Passwords are one of the oldest forms of authentication and are becoming increasingly easy to hack. On average, it takes a hacker 2 seconds to crack a password that has 11 characters.
Even with many new and more secure authentication methods available, most organisations still rely on passwords to some extent. In fact, it’s estimated that there are nearly 300 billion passwords in use, this means that there are about 38.4 passwords for every internet user.
Let’s take a look at how you and your employees can create a good password or passphrases and what password protection best practices you need to follow.
According to a survey conducted back in 2020, 53% of people reuse the same password for multiple accounts. This is a risky practice—if a hacker figures out their password, they can access all of the accounts they reused the password in.
To prevent this from happening, you need to create unique passwords for all your accounts.
The more times a password is used, the weaker it becomes
One thing you shouldn’t do is use personal information, like your birthday or place of birth or a pet’s name - or anything related to your organisation as this type of information is very easy for a bad actor to figure out, especially if they’ve done some research on you.
Use a mix of letters and numbers based on something only you know personally, for example, the name of a favourite song mixed with the date a certain company event took place. Make unique passwords for each of your accounts based on a theme like this.
The Bruce Schneier method is an easy way to make strong passwords that you can remember easily. It involves taking a sentence, either random or something personal that means something to you and transforming it into a password using a particular rule.
For instance, the rule can be to use only the first two letters of each word in the sentence.
Here’s an example:
Pepperoni Pizza Is The Best can be written as PePiisThBe
To any other person, PePiisThBe sound completely meaningless, but you know exactly what it means. Add in a few symbols and emoticons and these passwords are nearly impossible to guess.
PePiisThBe becomes PePi_isTh2Be?
Just to be on the safe side, avoid using popular catch phrases or slogans from your organisation as these may be easy to figure out because many people are familiar with them. If you’re unsure where to start with converting a passphrase to a password, see our passphrase tip sheet.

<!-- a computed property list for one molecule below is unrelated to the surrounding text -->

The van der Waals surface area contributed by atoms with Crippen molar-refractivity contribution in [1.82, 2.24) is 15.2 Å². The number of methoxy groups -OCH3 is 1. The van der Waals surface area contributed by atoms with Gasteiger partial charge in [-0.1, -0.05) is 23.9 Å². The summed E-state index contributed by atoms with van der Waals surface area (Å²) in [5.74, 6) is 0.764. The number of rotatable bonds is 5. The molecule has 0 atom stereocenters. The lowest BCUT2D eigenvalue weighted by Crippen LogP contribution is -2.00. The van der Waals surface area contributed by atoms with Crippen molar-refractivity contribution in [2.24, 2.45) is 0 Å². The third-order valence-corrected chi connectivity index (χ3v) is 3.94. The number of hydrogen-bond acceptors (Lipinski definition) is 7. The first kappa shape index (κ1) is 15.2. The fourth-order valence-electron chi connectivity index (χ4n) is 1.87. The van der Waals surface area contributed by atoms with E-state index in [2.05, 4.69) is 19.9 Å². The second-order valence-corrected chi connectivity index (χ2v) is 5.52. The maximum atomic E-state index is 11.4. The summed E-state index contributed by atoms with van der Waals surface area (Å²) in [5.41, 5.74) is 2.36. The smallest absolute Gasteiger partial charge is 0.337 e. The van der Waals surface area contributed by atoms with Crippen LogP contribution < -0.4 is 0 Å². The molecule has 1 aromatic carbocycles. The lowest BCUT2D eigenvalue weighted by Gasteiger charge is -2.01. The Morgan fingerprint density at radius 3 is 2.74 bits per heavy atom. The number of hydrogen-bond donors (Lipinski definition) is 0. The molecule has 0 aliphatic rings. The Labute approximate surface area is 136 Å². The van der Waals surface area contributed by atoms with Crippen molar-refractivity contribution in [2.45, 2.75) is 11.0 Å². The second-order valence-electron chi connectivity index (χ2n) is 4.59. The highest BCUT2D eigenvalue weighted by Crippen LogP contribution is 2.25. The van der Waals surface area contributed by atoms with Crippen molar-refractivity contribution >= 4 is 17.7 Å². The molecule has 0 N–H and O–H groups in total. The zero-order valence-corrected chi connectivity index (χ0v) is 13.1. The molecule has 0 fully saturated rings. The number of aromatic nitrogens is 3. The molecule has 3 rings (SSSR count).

Just making a strong password won’t be enough; you’ll need to learn to manage your passwords carefully.
Use multi-factor authentication methods
Integrate a multi-factor authentication system into your organisation’s apps, network and devices so that employees will require more than just a password to access data.
Change passwords whenever an employee leaves the organisation
Employees who leave the organisation leave knowing passwords, which could pose a risk to your company. As a precaution, all passwords should be changed after an employee resigns. Better yet, have a role-based access system and simply deactivate their account so none of their access passwords are on the server.
Passwords may feel old-fashioned, but they still play a major role in keeping an organisation's information safe from cyber criminals. With strong, cleverly worded passwords, you and your employees can reduce the risk of data breaches and save your organisation from substantial losses.
Thinking about upgrading your security to get rid of passwords altogether? Read CyberCX’s blog post about passkeys and the added benefits to security.
Phriendly Phishing’s course catalogue includes specific training courses on passwords and passphrase security.
Request a demo of our cyber security awareness training platform and start the year off knowing your organisation and your people are secure and protected.